Quote: “The updated guidelines will elevate the stature of our future stars, while also providing them the opportunity to compete against the best in professional motorsports. These updated guidelines are the result of a collaborative effort involving the entire industry, and will ultimately better showcase the emerging stars of NASCAR.” — Jim Cassidy.

Today

Rule: NASCAR announces Cup drivers with more than five years of experience can race in seven Xfinity events and five Truck events in 2018, but none of the playoff races, regular season finale or Xfinity Dash 4 Cash races — a limit which also now extends to all Cup drivers regardless of experience level.

Quote: “Fans have made it clear that they want to see the future stars of the sport racing against their peers in the Xfinity and Camping World Truck Series. These guidelines achieve that and preserve limited opportunities for developing drivers to compete against the best in motorsports.” — Jim Cassidy.

In the future, maybe next year

Rule: Another baby step toward solving the problem instead of actually just banning Cup drivers from running lower-series races altogether.

Social Spotlight with Tommy Joe Martins

Each week, I ask a member of the racing community to shed some light on their social media usage. This week: Tommy Joe Martins, who will drive for B.J. McLeod Motorsports in Saturday’s Xfinity Series race at Iowa Speedway.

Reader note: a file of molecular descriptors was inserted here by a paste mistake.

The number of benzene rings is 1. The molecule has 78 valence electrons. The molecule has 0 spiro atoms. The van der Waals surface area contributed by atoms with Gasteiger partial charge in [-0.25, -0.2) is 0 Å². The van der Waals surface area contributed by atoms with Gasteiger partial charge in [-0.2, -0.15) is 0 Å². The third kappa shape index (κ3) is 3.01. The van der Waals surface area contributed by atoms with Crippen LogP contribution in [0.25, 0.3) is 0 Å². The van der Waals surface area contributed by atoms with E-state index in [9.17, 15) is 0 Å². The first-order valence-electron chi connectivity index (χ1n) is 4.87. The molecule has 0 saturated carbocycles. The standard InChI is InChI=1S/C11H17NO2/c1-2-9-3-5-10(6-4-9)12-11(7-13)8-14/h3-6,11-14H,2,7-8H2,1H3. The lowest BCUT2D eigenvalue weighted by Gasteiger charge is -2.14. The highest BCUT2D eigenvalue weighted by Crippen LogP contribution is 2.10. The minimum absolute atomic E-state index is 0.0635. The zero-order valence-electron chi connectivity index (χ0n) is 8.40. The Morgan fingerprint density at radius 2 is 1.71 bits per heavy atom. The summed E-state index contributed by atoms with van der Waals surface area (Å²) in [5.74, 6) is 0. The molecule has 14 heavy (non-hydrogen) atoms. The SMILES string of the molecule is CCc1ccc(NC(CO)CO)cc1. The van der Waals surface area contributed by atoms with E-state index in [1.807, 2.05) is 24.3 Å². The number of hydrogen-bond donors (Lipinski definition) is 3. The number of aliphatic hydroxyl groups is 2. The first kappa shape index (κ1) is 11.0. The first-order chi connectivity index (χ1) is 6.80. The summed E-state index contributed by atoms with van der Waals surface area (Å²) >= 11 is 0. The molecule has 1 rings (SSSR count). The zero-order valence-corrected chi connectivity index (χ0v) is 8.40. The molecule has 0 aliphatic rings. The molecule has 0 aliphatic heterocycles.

A lot of people don’t get to hear the perspective of the “other side” of sport, and you are really good at letting people know it’s not all glamorous. I saw a recent tweet of yours where somebody was saying, “You have a nicer house than I do from money you made off racing,” and you were like, “Actually I don’t get paid from racing. I get paid from my job out at a driving school in Las Vegas.” So from that perspective, what’s your social media philosophy in the messages you try to send out there?

I got called out for being a little bit of a shit-stirrer last year with a lot of the stuff that I did on social media. I had my blog that I wrote a lot about our adventures through the Truck Series and our perspective on things from a small team that you’re kind of referencing there.

I don’t think a lot of people heard that story before, so it’s kind of interesting getting a lot of feedback from it. And I’ll tell you, it was 95 percent, really positive feedback. And then there was also the side saying, “Quit complaining,” kind of like the comment you were referring to there. It’s like, “Oh you’ve got it made anyway, you’re getting to drive a race car.”

I’m not looking a gift horse in the mouth here at all. I know how lucky I am to get to do this. But I think the business model and the way all this works and how you get a ride and how you have to wheel and deal back here, I don’t think it’s in a spot where it should be.

When I look at the other side of the garage, obviously it’s hard not to sit there and go, “Man, that looks really nice.” I wish, not even me personally, but just the guys on the team had it a little better, thought it was a little easier. So it’s hard for me not to press “send” sometimes when I see kind of the disparity that’s going on.

What kind of feedback, in general, do you get from people? Have you noticed that you’ve been able to build a following talking about this kind of stuff, where people like the underdog?